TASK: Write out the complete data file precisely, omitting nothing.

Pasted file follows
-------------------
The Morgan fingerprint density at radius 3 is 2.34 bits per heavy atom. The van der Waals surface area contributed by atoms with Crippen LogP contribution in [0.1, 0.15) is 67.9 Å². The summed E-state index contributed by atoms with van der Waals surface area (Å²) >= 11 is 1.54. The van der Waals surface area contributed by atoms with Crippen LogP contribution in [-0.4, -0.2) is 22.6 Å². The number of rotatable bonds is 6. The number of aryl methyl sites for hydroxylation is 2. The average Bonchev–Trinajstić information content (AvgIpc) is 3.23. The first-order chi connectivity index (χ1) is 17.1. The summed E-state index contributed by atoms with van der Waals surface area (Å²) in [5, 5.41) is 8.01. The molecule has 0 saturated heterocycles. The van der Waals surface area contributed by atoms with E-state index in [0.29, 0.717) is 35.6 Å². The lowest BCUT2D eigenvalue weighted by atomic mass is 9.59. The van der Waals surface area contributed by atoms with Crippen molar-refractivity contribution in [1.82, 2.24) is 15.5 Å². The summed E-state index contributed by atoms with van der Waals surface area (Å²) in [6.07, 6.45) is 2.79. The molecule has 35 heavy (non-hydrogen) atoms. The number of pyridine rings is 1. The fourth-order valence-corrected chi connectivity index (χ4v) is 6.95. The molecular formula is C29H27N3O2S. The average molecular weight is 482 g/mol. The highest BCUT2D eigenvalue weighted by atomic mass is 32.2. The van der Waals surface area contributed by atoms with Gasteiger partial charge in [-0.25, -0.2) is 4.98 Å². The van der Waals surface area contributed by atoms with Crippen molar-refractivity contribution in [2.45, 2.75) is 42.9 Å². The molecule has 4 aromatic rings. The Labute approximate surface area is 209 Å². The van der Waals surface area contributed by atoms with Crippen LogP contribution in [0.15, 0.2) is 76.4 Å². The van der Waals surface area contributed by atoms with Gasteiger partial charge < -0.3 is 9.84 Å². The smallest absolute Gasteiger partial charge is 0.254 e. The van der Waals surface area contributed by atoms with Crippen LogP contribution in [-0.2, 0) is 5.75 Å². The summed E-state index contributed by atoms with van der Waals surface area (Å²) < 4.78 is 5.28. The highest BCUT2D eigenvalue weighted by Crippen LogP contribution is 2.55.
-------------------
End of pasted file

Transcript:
The Morgan fingerprint density at radius 3 is 2.34 bits per heavy atom. The van der Waals surface area contributed by atoms with Crippen LogP contribution in [0.1, 0.15) is 67.9 Å². The summed E-state index contributed by atoms with van der Waals surface area (Å²) >= 11 is 1.54. The van der Waals surface area contributed by atoms with Crippen LogP contribution in [-0.4, -0.2) is 22.6 Å². The number of rotatable bonds is 6. The number of aryl methyl sites for hydroxylation is 2. The average Bonchev–Trinajstić information content (AvgIpc) is 3.23. The first-order chi connectivity index (χ1) is 17.1. The summed E-state index contributed by atoms with van der Waals surface area (Å²) in [5, 5.41) is 8.01. The molecule has 0 saturated heterocycles. The van der Waals surface area contributed by atoms with E-state index in [0.29, 0.717) is 35.6 Å². The lowest BCUT2D eigenvalue weighted by atomic mass is 9.59. The van der Waals surface area contributed by atoms with Crippen molar-refractivity contribution in [1.82, 2.24) is 15.5 Å². The summed E-state index contributed by atoms with van der Waals surface area (Å²) in [6.07, 6.45) is 2.79. The molecule has 35 heavy (non-hydrogen) atoms. The number of pyridine rings is 1. The fourth-order valence-corrected chi connectivity index (χ4v) is 6.95. The molecular formula is C29H27N3O2S. The average molecular weight is 482 g/mol. The highest BCUT2D eigenvalue weighted by atomic mass is 32.2. The van der Waals surface area contributed by atoms with Gasteiger partial charge in [-0.25, -0.2) is 4.98 Å². The van der Waals surface area contributed by atoms with Crippen molar-refractivity contribution in [2.45, 2.75) is 42.9 Å². The molecule has 4 aromatic rings. The Labute approximate surface area is 209 Å². The van der Waals surface area contributed by atoms with Crippen LogP contribution in [0.15, 0.2) is 76.4 Å². The van der Waals surface area contributed by atoms with Gasteiger partial charge < -0.3 is 9.84 Å². The smallest absolute Gasteiger partial charge is 0.254 e. The van der Waals surface area contributed by atoms with Crippen LogP contribution in [-0.2, 0) is 5.75 Å². The summed E-state index contributed by atoms with van der Waals surface area (Å²) < 4.78 is 5.28. The highest BCUT2D eigenvalue weighted by Crippen LogP contribution is 2.55.